The South Forest Zoo opened on the Gaza Strip in 2007, just three months after Israel tightened its blockade of the region. While populating it wasn’t easy - the zoo’s tiger had to be smuggled in from Egypt through underground tunnels - keeping it open through years of conflict has proved to be even more challenging. Food for the animals is expensive, their illnesses are treated over the phone by vets in Egypt, and after dozens of animals died during Israel’s 3 week-long military offensive in response to attacks by Hamas in 2008, the zoo was forced to get creative to keep attracting visitors.
For zookeeper Mohamed Owida, the answer was taxidermy. “This type of lion was very difficult to get hold of, so I was determined to stuff it.” he was quoted saying to The Guardian about a lion that was killed in 2009. “The process for stuffing the lion was first to open its stomach and remove all its internal organs. I then put a metal rod through its mouth and poured in formaldehyde. Then I put in marbles - the kind that kids play with.” South Forest Zoo currently displays more preserved animals than live ones.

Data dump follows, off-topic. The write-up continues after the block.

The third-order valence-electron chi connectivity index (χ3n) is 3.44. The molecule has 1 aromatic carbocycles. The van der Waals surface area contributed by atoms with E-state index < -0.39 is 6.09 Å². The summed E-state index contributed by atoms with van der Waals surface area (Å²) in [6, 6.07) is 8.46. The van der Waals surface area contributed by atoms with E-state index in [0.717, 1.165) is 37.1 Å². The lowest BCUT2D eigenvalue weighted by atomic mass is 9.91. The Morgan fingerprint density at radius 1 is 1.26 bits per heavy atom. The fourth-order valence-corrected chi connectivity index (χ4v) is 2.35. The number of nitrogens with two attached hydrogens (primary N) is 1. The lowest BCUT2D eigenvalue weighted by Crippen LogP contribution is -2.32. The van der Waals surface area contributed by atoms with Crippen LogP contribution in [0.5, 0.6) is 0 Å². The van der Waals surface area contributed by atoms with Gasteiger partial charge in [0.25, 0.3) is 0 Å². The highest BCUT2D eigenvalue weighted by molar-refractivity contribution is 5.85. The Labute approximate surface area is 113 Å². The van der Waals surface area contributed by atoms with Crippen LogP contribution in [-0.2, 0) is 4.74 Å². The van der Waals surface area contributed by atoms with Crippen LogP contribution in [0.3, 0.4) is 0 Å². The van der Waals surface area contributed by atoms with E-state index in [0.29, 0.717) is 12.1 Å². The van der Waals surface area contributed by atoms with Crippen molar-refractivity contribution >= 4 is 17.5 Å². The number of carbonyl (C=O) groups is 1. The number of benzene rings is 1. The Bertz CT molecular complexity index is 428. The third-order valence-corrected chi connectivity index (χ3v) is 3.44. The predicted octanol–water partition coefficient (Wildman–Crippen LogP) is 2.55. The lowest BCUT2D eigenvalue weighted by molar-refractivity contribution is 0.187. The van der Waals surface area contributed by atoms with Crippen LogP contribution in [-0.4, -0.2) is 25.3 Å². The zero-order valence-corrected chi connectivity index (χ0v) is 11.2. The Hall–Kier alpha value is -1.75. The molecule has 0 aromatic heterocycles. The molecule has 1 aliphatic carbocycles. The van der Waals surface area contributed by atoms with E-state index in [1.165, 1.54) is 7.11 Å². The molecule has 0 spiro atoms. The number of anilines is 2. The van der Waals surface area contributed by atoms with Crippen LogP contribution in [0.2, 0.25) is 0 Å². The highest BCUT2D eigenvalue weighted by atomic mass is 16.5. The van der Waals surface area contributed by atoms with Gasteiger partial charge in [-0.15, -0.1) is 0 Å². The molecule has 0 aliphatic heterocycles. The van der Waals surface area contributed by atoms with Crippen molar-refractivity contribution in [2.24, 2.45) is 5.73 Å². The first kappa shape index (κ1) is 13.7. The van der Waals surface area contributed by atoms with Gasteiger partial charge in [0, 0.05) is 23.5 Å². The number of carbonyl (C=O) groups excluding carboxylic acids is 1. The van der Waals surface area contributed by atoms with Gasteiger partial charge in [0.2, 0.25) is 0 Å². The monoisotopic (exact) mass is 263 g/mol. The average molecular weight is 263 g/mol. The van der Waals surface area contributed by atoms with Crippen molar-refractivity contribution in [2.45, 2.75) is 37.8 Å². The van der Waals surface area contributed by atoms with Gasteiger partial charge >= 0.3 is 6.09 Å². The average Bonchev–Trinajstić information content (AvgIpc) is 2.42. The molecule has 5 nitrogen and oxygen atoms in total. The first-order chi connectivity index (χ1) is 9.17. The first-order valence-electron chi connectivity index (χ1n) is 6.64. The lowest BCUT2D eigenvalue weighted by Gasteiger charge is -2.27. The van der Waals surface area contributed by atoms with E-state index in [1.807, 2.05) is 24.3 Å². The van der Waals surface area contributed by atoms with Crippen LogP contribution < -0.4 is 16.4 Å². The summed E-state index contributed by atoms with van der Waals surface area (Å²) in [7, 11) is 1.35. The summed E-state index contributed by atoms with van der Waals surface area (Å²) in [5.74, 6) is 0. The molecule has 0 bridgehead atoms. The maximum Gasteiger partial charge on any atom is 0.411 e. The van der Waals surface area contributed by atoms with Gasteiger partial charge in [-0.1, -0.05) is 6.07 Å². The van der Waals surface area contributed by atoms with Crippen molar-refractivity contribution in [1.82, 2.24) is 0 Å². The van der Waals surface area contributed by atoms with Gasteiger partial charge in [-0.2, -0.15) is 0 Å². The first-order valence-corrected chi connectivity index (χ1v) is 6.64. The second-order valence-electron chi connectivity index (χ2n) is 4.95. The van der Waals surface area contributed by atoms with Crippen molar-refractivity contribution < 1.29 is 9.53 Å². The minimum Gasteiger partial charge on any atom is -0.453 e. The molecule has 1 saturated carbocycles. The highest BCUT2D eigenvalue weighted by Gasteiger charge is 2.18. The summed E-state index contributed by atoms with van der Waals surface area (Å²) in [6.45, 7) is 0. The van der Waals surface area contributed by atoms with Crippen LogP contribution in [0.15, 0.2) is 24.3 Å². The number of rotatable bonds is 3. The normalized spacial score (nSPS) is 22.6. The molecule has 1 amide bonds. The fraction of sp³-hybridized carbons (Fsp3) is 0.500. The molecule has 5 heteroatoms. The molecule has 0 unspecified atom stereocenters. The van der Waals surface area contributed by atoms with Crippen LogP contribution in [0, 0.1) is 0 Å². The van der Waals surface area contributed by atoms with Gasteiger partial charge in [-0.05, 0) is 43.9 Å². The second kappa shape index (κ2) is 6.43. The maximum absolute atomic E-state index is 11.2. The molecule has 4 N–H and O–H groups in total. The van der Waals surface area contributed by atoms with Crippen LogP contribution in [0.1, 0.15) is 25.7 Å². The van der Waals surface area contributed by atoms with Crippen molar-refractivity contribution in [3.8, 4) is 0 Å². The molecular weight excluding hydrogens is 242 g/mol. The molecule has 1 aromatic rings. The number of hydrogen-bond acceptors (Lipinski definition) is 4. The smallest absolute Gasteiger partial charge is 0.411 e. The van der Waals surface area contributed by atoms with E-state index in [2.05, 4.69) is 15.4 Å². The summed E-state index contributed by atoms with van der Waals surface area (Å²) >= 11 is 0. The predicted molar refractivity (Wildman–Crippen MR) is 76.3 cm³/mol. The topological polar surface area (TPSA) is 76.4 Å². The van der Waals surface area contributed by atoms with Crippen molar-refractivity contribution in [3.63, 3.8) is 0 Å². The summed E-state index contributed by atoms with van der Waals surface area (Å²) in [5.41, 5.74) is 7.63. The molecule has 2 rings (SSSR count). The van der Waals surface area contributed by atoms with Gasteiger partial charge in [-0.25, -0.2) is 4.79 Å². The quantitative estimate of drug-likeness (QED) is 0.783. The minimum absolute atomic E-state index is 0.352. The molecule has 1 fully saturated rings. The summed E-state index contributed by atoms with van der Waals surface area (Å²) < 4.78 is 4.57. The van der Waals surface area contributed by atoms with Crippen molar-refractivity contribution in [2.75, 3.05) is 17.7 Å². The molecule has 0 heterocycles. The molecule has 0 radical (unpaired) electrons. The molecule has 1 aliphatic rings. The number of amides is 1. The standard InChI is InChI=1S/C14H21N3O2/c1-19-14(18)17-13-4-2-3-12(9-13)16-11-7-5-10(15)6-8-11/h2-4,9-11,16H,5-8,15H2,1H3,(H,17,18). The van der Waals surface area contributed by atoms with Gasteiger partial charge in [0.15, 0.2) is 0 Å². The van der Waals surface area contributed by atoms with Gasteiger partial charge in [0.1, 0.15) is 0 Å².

Another zoo in Gaza, the Marah Land Zoo made international headlines when it replaced dead zebras with donkeys that had been painted black and white. Deterred by the high cost of smuggling a new zebra through the tunnels, the zoo chose to use masking tape and black hair dye on two white donkeys. The zoo has since shut down because of financial losses.
Out of the six zoos that were in Gaza before 2007, only four remain open.
Image: IlNasoPrecario via Creative Commons
FALLOUT is a series of blog posts that explore the side-effects of war.